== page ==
The Cipher Suite
Forward Secrecy ensures the integrity of a session key in the event that a long-term key is compromised. PFS accomplishes this by enforcing the derivation of a new key for each and every session.
This means that when the private key gets compromised it cannot be used to decrypt recorded SSL traffic.
The cipher suites that provide Perfect Forward Secrecy are those that use an ephemeral form of the Diffie-Hellman key exchange. Their disadvantage is their overhead, which can be improved by using the elliptic curve variants.
The following two ciphersuites are recommended by me, and the latter by the Mozilla Foundation.
The recommended cipher suite:
The recommended cipher suite for backwards compatibility (IE6/WinXP):
If your version of OpenSSL is old, unavailable ciphers will be discarded automatically. Always use the full ciphersuite above and let OpenSSL pick the ones it supports.
The ordering of a ciphersuite is very important because it decides which algorithms are going to be selected in priority. The recommendation above prioritizes algorithms that provide perfect forward secrecy.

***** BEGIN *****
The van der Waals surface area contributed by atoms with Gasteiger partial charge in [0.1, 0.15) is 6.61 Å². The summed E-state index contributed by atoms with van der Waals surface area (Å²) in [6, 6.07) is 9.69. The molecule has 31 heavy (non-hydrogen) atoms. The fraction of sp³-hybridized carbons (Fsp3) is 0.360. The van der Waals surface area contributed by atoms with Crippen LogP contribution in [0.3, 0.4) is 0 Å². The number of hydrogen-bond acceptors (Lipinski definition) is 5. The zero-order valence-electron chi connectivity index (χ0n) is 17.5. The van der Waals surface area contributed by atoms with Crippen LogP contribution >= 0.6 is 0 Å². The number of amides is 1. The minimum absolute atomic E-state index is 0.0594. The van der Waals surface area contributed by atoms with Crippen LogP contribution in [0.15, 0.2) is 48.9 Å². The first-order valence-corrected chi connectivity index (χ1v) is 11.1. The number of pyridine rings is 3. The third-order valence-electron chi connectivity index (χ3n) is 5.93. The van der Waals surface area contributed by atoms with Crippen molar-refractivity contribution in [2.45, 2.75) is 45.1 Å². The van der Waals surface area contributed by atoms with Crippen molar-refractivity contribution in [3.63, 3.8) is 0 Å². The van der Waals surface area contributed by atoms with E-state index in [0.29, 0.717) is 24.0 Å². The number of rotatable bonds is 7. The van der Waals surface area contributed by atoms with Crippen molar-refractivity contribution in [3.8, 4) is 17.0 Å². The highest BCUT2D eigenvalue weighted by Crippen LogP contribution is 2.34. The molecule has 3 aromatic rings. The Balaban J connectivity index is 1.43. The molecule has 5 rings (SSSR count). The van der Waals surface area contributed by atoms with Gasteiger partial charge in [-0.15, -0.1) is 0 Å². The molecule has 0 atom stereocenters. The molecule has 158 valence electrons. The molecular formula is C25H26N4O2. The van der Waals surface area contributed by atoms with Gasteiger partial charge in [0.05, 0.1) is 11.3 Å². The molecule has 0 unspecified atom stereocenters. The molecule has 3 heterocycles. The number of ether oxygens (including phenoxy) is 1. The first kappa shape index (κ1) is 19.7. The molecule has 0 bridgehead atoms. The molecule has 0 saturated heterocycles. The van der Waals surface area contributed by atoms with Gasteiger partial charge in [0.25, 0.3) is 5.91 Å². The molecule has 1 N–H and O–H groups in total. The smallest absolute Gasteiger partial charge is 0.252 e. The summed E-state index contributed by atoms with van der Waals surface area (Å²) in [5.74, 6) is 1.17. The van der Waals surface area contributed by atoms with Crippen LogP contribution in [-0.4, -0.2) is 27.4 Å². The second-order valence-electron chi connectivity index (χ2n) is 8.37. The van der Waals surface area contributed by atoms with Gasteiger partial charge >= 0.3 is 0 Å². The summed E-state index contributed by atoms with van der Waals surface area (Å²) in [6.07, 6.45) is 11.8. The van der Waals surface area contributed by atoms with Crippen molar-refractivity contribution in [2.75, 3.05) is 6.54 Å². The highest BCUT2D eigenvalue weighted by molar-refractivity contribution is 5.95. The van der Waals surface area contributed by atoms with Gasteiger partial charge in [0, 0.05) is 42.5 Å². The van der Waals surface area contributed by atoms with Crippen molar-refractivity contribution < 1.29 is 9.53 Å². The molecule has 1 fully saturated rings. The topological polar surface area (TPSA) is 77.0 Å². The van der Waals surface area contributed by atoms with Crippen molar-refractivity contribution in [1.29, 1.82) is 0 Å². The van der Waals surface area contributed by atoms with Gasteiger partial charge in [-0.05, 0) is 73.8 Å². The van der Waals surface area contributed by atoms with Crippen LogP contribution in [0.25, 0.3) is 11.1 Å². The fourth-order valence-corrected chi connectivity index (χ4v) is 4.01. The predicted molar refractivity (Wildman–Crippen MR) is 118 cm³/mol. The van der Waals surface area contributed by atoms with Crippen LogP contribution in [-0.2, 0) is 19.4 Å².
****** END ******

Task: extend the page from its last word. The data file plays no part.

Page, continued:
Older versions of OpenSSL may not return the full list of algorithms. AES-GCM and some ECDHE are fairly recent, and not present on most versions of OpenSSL shipped with Ubuntu or RHEL.
If your site can be accessed over HTTPS, then you may need to update older versions of AdSense ad code to avoid the AdSense script being blocked as mixed content. If your AdSense ad code has a script starting with “http://”, then you should update it to “https://” instead:
The HTTPS version of the ad code is also safe for HTTP pages; you don’t need to serve two different versions.
The SSL-compatible ad code also works on HTTP sites and doesn’t change how ads are served on these sites.
WordPress creator and Automattic founder Matt Mullenweg announced today that upcoming versions of the WordPress CMS would include features that would require hosts to support HTTPS.
Without providing any details on what these features are, Mullenweg said that it was time for the WordPress team to start pushing their followers to implement HTTPS for their sites.
WordPress.com already provides free HTTPS
WordPress is currently available as an open-source CMS provided by The WordPress Foundation, but also as a hosted blogging platform provided by Automattic.
In April 2016, Automattic announced free HTTPS for the majority of WordPress.com blogs via Let’s Encrypt, a joint EFF-Mozilla project that provides free SSL certificates for any site that wishes to support HTTPS.
Starting with early 2017, The WordPress Foundation, through its wordpress.org project, will start to promote hosting platforms that provide an SSL certificate for their clients.this is because future WordPress versions would “require hosts to have HTTPS available,” and the WordPress team would like to see as many hosting providers and clients start to migrate their sites to HTTPS in the meantime.